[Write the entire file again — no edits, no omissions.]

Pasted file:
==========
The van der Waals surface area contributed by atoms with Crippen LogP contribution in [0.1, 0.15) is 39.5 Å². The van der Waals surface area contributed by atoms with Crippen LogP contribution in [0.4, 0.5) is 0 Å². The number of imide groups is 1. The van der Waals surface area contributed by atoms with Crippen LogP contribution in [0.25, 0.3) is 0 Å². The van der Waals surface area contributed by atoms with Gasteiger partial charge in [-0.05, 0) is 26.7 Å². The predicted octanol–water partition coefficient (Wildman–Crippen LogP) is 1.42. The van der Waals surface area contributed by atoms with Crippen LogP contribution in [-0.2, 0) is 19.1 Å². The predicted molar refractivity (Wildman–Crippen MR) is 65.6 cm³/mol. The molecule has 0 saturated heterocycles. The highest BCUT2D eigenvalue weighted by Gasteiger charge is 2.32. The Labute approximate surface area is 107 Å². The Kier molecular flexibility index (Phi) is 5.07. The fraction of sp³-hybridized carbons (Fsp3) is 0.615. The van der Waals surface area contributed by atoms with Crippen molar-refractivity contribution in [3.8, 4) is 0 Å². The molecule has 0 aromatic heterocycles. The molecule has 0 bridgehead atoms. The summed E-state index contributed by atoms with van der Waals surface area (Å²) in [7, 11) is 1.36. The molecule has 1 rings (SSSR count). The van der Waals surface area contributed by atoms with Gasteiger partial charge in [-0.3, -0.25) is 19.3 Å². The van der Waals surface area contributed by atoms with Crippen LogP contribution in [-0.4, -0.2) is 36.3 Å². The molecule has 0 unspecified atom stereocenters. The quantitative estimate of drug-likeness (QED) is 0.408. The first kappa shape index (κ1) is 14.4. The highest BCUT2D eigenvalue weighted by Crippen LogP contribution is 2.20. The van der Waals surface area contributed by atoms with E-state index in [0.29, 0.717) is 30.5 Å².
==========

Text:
The van der Waals surface area contributed by atoms with Crippen LogP contribution in [0.1, 0.15) is 39.5 Å². The van der Waals surface area contributed by atoms with Crippen LogP contribution in [0.4, 0.5) is 0 Å². The number of imide groups is 1. The van der Waals surface area contributed by atoms with Crippen LogP contribution in [0.25, 0.3) is 0 Å². The van der Waals surface area contributed by atoms with Gasteiger partial charge in [-0.05, 0) is 26.7 Å². The predicted octanol–water partition coefficient (Wildman–Crippen LogP) is 1.42. The van der Waals surface area contributed by atoms with Crippen LogP contribution in [-0.2, 0) is 19.1 Å². The predicted molar refractivity (Wildman–Crippen MR) is 65.6 cm³/mol. The molecule has 0 saturated heterocycles. The highest BCUT2D eigenvalue weighted by Gasteiger charge is 2.32. The Labute approximate surface area is 107 Å². The Kier molecular flexibility index (Phi) is 5.07. The fraction of sp³-hybridized carbons (Fsp3) is 0.615. The van der Waals surface area contributed by atoms with Crippen molar-refractivity contribution in [3.8, 4) is 0 Å². The molecule has 0 aromatic heterocycles. The molecule has 0 bridgehead atoms. The summed E-state index contributed by atoms with van der Waals surface area (Å²) in [7, 11) is 1.36. The molecule has 1 rings (SSSR count). The van der Waals surface area contributed by atoms with Gasteiger partial charge in [-0.3, -0.25) is 19.3 Å². The van der Waals surface area contributed by atoms with Crippen LogP contribution in [-0.4, -0.2) is 36.3 Å². The molecule has 0 unspecified atom stereocenters. The quantitative estimate of drug-likeness (QED) is 0.408. The first kappa shape index (κ1) is 14.4. The highest BCUT2D eigenvalue weighted by Crippen LogP contribution is 2.20. The van der Waals surface area contributed by atoms with E-state index in [0.29, 0.717) is 30.5 Å².